A few months ago I reported on a study that determined the level of intensity at which bodyfat was maximally oxidized, or burned, during exercise’which turned out to be 64 percent of maximum oxygen intake (VO2max). That’s a moderate level of exercise. A new study concurs with those findings; it found maximum fat burning during exercise at 63 percent of VO2max.1
The subjects of the new study were cyclists, all of whom had at least three years of training experience, which is significant because the body adapts to regular exercise through physiological changes. Examples of such changes include increased activity of oxidative enzymes that burn fat; more mitochondria in cells, where fat is actually burned; and more muscle capillaries, which deliver the oxygen needed to spark fat burning.
Trained athletes can tap into fat stores more rapidly than inexperienced athletes or recreational exercisers. The reasons have to do with the exercise-induced physiological changes, plus the improved cardiovascular efficiency that comes with regular training. In addition, new research shows what many people have long suspected’world-class athletes are genetically different. They still need to train, but their bodies are highly efficient compared to those of most people.
Physiologists have long known that once exercise reaches a certain level of intensity, the body can’t process fat fast enough and must rely on glucose circulating in the blood and stored glycogen. The new study also suggests that the limitation on fat burning under high-intensity-exercise conditions is caused by a reduction in free fatty acid availability to muscles. Researchers have proposed various explanations for that. One has to do with increased muscle acidity: As exercise intensity rises, the exercise switches from aerobic to anaerobic, with the latter relying on carbs rather than fat. A by-product of anaerobic exercise metabolism is increased acid production in muscle due to lack of sufficient oxygen. The acidity, in turn, blunts the action of oxidative enzymes that burn fat in cells.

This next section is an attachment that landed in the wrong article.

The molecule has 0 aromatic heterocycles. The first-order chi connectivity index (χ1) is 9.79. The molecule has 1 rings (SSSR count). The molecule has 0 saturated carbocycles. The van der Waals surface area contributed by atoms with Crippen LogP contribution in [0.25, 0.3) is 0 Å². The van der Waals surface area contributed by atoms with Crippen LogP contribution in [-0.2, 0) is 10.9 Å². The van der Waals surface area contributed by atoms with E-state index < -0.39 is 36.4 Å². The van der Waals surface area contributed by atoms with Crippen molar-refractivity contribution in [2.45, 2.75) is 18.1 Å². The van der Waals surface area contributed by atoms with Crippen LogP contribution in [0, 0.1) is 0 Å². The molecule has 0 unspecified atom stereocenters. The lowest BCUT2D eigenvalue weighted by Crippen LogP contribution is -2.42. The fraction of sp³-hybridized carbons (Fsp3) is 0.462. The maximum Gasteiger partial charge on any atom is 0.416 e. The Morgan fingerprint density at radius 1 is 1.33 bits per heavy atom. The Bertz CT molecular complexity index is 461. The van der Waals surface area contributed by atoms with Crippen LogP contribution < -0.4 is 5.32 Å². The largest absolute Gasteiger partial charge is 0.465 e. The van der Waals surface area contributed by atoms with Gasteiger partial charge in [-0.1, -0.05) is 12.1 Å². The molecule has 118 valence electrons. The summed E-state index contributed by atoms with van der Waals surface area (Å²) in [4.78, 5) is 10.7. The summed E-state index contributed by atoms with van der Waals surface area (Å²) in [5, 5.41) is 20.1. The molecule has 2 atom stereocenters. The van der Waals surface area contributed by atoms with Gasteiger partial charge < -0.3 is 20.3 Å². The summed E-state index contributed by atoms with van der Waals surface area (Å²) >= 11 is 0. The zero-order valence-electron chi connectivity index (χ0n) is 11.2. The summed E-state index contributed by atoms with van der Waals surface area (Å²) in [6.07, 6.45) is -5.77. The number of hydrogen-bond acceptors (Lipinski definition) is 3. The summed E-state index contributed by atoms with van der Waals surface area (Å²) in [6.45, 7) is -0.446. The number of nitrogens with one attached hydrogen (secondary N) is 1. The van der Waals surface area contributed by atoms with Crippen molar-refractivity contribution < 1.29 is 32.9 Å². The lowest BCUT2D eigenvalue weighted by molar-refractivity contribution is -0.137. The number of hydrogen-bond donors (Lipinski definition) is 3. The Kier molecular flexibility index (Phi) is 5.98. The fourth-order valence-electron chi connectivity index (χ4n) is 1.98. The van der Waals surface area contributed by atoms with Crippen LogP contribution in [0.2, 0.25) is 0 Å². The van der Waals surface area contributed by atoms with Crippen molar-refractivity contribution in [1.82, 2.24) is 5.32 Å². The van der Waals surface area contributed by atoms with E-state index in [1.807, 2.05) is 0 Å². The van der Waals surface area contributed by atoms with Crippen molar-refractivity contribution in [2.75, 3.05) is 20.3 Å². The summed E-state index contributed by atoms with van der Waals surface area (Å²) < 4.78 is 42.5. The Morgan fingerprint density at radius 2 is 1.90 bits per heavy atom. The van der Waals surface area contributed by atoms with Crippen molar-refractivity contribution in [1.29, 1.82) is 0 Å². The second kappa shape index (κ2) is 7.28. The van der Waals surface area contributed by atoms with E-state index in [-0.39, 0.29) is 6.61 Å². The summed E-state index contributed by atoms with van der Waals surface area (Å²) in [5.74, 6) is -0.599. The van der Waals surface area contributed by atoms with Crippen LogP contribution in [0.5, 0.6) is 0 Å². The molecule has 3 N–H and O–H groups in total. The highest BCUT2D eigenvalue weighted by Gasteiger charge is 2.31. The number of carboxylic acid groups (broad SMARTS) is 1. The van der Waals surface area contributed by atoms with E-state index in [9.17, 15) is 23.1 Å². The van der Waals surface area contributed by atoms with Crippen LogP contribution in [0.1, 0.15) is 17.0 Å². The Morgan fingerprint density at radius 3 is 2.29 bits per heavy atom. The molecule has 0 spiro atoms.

Another possibility involves lack of carnitine activity. As most bodybuilders know, L-carnitine is an amino acid by-product that ferries fatty acids into the mitochondria, where fat is burned in a process called beta-oxidation. As exercise intensity increases, however, the available carnitine acquires an acetyl group, becoming acetyl-L-carnitine, which isn’t as effective for fat burning.
If you eat carbs during or just before a workout, a substance called malonyl coenzyme-A increases, and that inhibits the muscle-enzyme complex that works with carnitine to promote fat burning during exercise.
Besides, not everyone burns fat at the same level. While the average maximum fat-burning intensity level is at 63 percent of VO2max, some exercisers reach it at 85 percent, a relatively high level of intensity. Some of the subjects in the study burned four times more fat than others even though all were working at the same level of intensity.
What’s eaten before exercise may account for the variability in fat burning. The fewer carbs you take in before exercise, the greater the level of fat burning. (That relates to aerobic exercise, by the way, since weight training is anaerobic, relying on muscle glycogen, or carb stores.) Another factor is the ability to process oxygen during exercise. The more efficient the process is, the greater the ability to tap into fat stores. That’s the primary reason you can burn more fat with continued exercise’you develop a more efficient system of oxygen delivery to muscles.
Developing cardiovascular efficiency isn’t the same as burning maximum levels of fat during exercise. To increase cardiovascular fitness, it’s best to gradually increase exercise intensity, as in training at near-maximum pulse rate during endurance work. That trains the heart most efficiently and prods it for more oxygen.
Burning fat during training requires you to avoid slipping into anaerobic metabolism, which occurs when exercise intensity reaches a higher level. So for most people fat burning during aerobics is most efficient at a moderate exercise intensity, or about 63 percent of maximum heart rate. In cardiovascular training the range is up to 85 percent of maximum heart rate.
1 Achten, J., et al. (2003). Maximal fat oxidation in trained men. Int J Sports Med. 24:603-608.